Neal Mohan, YouTube's chief product officer, announced today that YouTube is preparing to launch a beta version of tiktok competitor short in the United States from March. In a blog post about the new features of YouTube in the coming months, Mohan said that the YouTube team will let more creators use shorts in the United States.
According to Mohan, the YouTube team's shorts test in India has been successful, and the feature has been available in India for several months. Since December, the number of Indian channels using the short authoring tool has more than tripled, and the YouTube short player now has more than 3.5 billion daily views worldwide, he said.
Reports that YouTube is developing tiktok competitors first appeared in April 2020, but YouTube did not launch shorts in India until September. After the explosive popularity of tiktok, the company is trying to figure out how to expand its creator population and 2 billion monthly users to mobile priority products, and instagram is doing the same. Shortly before YouTube launched shorts, instagram launched reels, causing two of the world's largest technology and social platforms to race to catch up with tiktok.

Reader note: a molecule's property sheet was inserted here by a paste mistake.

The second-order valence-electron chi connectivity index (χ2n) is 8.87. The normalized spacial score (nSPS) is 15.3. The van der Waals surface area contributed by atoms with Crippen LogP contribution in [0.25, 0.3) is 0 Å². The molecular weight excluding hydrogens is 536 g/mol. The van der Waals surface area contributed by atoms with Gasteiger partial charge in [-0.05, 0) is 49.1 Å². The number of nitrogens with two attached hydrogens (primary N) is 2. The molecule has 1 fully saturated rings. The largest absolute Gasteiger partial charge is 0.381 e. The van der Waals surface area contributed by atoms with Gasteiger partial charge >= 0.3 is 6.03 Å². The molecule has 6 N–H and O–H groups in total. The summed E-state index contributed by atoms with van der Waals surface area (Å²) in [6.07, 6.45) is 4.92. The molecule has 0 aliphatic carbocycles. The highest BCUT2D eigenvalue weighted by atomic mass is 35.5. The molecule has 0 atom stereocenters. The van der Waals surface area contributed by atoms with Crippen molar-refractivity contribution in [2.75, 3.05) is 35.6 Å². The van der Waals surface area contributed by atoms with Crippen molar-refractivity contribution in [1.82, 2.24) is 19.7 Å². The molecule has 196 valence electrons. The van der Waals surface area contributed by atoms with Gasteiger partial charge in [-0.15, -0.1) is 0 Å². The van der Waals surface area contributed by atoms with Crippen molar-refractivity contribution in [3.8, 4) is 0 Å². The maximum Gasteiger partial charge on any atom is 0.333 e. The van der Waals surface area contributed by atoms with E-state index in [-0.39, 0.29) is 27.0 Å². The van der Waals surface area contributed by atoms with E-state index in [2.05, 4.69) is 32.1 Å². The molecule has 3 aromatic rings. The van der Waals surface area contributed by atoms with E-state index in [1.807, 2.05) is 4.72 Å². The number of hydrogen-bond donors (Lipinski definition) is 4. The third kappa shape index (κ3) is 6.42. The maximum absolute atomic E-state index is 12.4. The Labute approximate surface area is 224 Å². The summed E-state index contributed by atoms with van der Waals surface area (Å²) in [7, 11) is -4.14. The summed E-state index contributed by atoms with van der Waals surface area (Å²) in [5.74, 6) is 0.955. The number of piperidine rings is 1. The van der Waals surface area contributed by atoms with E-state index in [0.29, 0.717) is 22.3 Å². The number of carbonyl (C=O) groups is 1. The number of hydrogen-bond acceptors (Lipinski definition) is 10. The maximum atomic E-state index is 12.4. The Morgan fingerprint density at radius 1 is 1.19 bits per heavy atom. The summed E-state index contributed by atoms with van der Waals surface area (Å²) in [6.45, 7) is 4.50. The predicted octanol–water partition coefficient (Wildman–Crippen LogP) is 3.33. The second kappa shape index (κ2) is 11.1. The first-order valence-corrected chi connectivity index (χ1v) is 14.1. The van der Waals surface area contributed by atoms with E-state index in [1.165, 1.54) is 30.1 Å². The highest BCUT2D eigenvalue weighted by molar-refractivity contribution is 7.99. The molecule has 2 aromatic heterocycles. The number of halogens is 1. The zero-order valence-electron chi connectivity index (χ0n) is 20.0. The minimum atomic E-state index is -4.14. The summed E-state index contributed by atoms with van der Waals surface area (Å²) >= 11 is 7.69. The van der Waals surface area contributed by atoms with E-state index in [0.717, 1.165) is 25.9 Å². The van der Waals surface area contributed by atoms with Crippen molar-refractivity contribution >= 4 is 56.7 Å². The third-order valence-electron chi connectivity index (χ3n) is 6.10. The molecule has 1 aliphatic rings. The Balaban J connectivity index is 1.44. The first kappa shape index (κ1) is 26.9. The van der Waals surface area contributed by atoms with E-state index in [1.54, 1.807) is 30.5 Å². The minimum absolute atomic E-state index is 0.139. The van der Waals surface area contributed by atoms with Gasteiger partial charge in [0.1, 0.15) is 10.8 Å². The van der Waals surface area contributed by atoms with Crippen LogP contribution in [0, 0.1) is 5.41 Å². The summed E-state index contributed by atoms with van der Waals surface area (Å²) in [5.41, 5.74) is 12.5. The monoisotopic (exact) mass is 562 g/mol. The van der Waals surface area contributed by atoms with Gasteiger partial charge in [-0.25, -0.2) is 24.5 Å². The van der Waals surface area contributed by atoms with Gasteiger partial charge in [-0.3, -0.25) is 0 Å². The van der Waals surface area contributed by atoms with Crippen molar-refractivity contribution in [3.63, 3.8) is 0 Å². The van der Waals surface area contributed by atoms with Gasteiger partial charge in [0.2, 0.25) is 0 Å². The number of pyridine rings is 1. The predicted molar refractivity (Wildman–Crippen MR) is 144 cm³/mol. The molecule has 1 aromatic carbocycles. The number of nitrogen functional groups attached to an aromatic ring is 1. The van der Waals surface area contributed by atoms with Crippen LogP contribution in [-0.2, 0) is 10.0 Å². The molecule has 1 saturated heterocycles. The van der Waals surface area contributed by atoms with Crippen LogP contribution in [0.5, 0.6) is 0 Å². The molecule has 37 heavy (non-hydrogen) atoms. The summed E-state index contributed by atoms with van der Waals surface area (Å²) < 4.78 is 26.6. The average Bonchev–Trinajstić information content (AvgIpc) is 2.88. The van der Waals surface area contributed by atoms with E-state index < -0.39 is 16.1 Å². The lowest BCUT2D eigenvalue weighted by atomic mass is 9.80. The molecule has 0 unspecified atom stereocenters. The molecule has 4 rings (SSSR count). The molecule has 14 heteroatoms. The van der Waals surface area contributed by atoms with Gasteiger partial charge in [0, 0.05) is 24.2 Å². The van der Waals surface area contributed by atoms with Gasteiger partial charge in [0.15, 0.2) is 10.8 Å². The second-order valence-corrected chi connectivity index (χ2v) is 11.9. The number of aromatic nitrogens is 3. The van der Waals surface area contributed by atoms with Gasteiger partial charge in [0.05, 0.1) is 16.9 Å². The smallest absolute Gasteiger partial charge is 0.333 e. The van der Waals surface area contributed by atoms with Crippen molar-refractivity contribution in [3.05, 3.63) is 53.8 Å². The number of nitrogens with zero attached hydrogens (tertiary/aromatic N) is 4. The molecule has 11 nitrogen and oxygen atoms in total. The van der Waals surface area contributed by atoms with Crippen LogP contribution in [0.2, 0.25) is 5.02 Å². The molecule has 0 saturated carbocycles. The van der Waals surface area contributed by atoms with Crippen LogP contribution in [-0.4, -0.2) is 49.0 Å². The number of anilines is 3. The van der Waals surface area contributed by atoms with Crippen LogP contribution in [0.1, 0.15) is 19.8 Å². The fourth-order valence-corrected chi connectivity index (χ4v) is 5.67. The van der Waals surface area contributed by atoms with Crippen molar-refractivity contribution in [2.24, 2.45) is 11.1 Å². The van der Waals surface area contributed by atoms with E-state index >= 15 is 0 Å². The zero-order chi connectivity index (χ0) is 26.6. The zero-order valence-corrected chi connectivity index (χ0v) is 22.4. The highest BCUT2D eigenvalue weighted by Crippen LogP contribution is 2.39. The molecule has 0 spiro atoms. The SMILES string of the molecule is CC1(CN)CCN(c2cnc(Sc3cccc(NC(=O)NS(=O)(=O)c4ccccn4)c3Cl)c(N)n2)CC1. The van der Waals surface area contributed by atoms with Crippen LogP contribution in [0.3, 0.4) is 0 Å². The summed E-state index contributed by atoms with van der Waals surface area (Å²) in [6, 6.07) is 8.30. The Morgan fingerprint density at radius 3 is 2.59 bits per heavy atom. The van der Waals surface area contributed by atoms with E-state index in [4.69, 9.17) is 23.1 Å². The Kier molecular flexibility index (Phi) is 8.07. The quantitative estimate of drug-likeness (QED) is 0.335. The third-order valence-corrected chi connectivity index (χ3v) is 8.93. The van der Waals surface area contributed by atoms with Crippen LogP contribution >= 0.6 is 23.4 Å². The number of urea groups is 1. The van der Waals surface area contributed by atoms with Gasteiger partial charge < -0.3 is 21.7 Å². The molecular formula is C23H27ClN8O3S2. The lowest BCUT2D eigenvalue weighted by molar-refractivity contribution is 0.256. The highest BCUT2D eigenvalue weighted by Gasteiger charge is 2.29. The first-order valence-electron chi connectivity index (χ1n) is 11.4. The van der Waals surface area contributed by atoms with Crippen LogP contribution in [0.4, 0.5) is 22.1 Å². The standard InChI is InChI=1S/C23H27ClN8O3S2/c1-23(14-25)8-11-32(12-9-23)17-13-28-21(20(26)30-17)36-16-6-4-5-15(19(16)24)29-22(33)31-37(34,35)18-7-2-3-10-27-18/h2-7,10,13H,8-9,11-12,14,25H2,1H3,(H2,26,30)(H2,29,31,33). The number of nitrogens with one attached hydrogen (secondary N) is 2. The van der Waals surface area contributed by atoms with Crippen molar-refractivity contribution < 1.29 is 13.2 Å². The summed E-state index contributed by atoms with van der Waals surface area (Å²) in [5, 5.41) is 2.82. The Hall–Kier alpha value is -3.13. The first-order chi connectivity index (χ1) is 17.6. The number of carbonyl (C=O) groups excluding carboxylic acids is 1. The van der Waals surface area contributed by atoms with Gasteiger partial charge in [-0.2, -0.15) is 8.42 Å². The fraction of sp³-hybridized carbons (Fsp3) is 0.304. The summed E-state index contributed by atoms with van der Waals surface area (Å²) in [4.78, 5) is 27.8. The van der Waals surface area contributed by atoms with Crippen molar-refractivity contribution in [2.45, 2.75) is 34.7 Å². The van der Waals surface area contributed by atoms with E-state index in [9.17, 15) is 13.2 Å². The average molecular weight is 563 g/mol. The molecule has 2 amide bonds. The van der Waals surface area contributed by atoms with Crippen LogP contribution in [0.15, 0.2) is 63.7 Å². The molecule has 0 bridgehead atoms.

It's not surprising that YouTube is trying to get short into the hands of creators and users as soon as possible. By November 2020, tiktok's growth continued to soar, with three times as many users as in 2018. Like other companies, TikTok's business has been helped by COVID-19, enabling people trapped in their homes to participate in world without end new short videos and make their own short videos. It is predicted that tiktok's monthly active users will exceed 1 billion this year.
All of which helps explain why YouTube is looking for new ways to give creators the ability to continue making videos for the platform, rather than turning entirely to tiktok or reels). Mohan's blog also announced new monetization features, including applause, which will allow fans to buy one-time applause animations that appear at the top of the video. Creators can get a certain percentage of their income from each purchase.